Discover the project’s unique aspects in an interview with Malin Larsson, DIGIT-PRE project coordinator

DIGIT-PRE has been running for one year and we have recently launched an Open Call. Innovation Skåne is coordinating the project, with the role both to deliver project management and to support SMEs that will be selected to participate in our Innovation Support Program. Malin Larsson from Innovation Skåne, gives us an insight into the project and what makes it particularly unique.  


Malin Larsson, what is your role in the DIGIT-PRE project? 

“I am the project coordinator for DIGIT-PRE meaning that my focus is on moving the project forward according to plan, and handling everything that does not go as planned. I am also the bridge between the consortium of 10 partners and the European Commission who is funding the project with the means of the I3 Instrument.   

Coming from Innovation Skåne, our role is both to deliver project management as we are coordinating the project but also to support SMEs that will be selected to participate in our Innovation Support Program with our vast experience in business advisory.”

Looking back, what would you like to highlight from the first year of DIGIT-PRE?  

“The importance of a strong consortium! This project consortium is made up of 10 partners from across the EU, all with complementing skills, expertise and focus areas. Engaged and committed project members is the absolute foundation for this, or even any, project to come to life and be delivered in the way this it up until now has been. I truly value each and every one that is working on this project!”

What phase is the project in at the moment?   

“We are now in a very exciting phase of the project, where we have launched our open call for SMEs to respond to. 10-12 sub-projects will be chosen to receive both financial and organisational support from DIGIT PRE with the aim to help them reach an international market faster and by this respond to the increasing global challenges we face that are connected to people’s health and well-being.”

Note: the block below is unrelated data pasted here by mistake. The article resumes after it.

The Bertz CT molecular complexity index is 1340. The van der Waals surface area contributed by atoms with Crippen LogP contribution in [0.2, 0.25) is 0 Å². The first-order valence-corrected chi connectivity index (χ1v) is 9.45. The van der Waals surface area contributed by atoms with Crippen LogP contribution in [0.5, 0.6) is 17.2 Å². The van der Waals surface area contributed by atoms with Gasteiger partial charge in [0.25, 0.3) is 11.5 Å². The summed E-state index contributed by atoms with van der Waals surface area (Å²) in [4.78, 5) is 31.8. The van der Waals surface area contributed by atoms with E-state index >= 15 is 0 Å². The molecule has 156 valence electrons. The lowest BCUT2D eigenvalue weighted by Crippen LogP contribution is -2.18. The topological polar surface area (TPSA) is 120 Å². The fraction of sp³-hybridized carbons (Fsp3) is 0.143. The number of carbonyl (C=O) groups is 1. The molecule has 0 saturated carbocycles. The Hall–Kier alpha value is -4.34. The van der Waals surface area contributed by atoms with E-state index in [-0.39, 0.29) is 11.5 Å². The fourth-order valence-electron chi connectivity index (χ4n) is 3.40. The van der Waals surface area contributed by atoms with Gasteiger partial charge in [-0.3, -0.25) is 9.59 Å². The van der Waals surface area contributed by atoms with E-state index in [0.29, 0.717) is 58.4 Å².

Tell us about a particularly unique aspect of the project?  

“There actually are quite a few! But to mention some, I would say the strong connection the project has with the regions represented is a unique feature. The ten regions that serves as the operating area for the project has all signed up to be engaged in the project which guarantees a widespread geographical coverage as well as access to local and regional facilities such as testbeds and large scale demonstrators.   

Also working in the intersection of supporting business growth and at the same time investing in solutions that will help both individuals and society in terms of preventing and predicting health related illnesses is rather unique I would say.”

There is a major need for more prevention, better prediction and easier access to remote care. Describe how we are addressing these challenges in the project.  

“The very first step of this project was to deep dive into real life challenges that we face in each of our regions but also on a global scale. We spent a lot of time and effort to understand what the underlying challenges are, and involved multiple stakeholders including health care professionals as well as users and patients, in the process. We have now found our set of challenges, ranging all the way from mental health via healthy lifestyles to neurological conditions, that we want SMEs to help provide solutions for.

It has been, and still is, very important to us that we work towards solutions that we see a clear need and demand for and choose to invest in SMEs that can address this. By choosing to focus on prevention and prediction, we see that we can help people to stay healthy longer – decreasing both the suffering for individuals and also the pressure on an already strained health care system.”